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Letter to the editor: Decision creates health inequities

Editor: 

The recent draft decision from the Centers for Medicare & Medicaid Services (CMS) effectively denies access to all current and future FDA-approved treatments targeting amyloid in those living with Alzheimer’s disease. Only the privileged few — those with access to research institutions for clinical trials or those who can afford to pay out of pocket — will receive coverage, further exacerbating and creating health inequities.

As a Program Manager with the Alzheimer’s Association, Northeastern New York Chapter, I have talked to, met with and provided support to local families who are on an incredibly difficult journey with this disease. They’ve heard time and again that there is nothing that can be done to slow down or change the path they’re on.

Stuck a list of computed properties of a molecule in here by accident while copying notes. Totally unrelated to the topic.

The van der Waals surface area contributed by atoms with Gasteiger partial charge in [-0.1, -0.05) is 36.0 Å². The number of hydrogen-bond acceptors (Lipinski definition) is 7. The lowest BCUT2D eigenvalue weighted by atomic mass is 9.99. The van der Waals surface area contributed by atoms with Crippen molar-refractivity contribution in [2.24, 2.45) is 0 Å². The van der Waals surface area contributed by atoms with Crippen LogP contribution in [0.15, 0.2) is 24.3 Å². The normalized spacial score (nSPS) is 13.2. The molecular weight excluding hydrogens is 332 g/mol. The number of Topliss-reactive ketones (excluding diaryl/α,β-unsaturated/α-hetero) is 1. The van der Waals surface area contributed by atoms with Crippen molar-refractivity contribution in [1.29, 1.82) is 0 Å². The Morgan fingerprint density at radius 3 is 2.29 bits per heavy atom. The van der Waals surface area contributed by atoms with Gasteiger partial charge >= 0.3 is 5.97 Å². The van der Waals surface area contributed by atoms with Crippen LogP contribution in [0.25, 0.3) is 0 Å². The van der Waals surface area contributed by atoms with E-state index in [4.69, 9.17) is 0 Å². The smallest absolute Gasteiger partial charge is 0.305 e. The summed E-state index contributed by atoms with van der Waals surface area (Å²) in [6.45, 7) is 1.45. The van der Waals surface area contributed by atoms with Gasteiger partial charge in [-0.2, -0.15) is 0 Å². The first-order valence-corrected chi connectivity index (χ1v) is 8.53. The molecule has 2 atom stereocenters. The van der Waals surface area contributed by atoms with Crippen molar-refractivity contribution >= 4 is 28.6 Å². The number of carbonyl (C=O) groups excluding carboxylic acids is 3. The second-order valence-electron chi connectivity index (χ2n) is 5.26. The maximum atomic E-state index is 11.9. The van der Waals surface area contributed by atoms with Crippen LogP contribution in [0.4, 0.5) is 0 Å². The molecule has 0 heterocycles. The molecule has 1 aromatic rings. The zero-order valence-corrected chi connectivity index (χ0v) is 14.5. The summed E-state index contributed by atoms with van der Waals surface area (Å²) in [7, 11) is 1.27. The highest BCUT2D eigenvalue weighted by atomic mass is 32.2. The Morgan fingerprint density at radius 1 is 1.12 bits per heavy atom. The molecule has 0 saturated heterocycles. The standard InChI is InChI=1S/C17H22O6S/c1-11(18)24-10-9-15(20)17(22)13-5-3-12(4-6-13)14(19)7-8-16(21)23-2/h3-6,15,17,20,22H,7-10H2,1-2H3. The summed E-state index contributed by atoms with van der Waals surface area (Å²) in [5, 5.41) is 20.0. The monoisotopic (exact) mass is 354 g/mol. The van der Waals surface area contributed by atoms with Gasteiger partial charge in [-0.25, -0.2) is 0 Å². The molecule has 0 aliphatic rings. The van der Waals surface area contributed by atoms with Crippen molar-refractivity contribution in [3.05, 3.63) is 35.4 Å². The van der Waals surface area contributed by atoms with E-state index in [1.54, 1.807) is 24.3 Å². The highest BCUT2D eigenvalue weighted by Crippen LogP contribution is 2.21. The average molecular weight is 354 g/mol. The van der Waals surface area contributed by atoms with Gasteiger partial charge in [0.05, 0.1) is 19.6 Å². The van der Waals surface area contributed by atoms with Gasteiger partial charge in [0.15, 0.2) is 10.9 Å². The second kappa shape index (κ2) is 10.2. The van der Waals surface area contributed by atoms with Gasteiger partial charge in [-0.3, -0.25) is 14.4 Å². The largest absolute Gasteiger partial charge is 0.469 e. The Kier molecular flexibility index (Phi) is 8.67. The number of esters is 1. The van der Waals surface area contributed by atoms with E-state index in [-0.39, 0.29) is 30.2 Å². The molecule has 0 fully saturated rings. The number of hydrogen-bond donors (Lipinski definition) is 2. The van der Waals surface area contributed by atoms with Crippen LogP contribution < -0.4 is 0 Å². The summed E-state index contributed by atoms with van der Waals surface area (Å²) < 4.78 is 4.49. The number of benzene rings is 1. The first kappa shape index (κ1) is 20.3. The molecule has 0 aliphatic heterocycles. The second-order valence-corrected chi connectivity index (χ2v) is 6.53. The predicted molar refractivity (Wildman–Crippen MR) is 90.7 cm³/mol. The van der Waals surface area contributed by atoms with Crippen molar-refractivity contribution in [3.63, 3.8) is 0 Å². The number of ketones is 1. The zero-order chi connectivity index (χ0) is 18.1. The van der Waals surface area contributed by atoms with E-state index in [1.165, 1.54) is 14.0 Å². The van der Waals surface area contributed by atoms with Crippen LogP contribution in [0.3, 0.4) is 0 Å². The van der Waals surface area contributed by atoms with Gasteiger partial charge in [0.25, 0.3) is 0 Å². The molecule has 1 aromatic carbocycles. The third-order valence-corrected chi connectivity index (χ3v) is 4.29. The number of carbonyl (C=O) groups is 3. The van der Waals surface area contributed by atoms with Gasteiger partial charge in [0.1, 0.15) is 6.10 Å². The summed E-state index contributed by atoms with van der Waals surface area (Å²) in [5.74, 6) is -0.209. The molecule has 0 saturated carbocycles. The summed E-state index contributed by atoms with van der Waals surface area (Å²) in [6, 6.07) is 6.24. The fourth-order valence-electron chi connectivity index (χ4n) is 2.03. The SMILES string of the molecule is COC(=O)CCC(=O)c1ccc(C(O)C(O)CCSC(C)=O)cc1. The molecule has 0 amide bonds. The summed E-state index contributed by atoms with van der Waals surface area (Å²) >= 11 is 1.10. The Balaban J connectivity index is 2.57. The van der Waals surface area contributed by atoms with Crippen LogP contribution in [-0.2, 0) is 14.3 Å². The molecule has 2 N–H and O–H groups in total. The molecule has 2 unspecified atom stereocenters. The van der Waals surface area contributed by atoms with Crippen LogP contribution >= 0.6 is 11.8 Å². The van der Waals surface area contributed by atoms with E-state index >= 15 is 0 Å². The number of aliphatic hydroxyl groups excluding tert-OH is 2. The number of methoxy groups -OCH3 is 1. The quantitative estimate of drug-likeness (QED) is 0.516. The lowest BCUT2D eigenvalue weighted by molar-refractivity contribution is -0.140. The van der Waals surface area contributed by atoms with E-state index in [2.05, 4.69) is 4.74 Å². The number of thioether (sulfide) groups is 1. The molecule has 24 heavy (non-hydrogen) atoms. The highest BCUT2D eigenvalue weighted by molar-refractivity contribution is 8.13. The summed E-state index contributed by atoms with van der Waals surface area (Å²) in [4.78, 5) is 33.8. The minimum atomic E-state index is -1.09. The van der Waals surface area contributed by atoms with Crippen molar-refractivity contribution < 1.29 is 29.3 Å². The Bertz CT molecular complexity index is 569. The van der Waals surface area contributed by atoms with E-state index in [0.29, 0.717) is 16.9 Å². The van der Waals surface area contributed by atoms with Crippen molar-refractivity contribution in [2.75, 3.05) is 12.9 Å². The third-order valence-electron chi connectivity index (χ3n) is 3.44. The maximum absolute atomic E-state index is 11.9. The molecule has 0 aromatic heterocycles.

However, recently, they were given a glimmer of hope by the prospect of disease modifying drugs. While not a cure, these currently approved and emerging therapies could combat and slow the progression of Alzheimer’s.

In short, these drugs could provide another path for these families — one that could give them more time with their loved ones. And if you’ve ever loved someone living with this disease, every moment you have where they still recognize you is a blessing.

This decision is disheartening and it feels like disease discrimination. This doesn’t happen for cancer. This doesn’t happen for HIV/AIDS. Treating people living with Alzheimer’s differently than those with other diseases is simply unacceptable. I stand with the Alzheimer’s Association in calling on CMS to change this draft decision.

Lindsay Stanislowsky, Fort Edward

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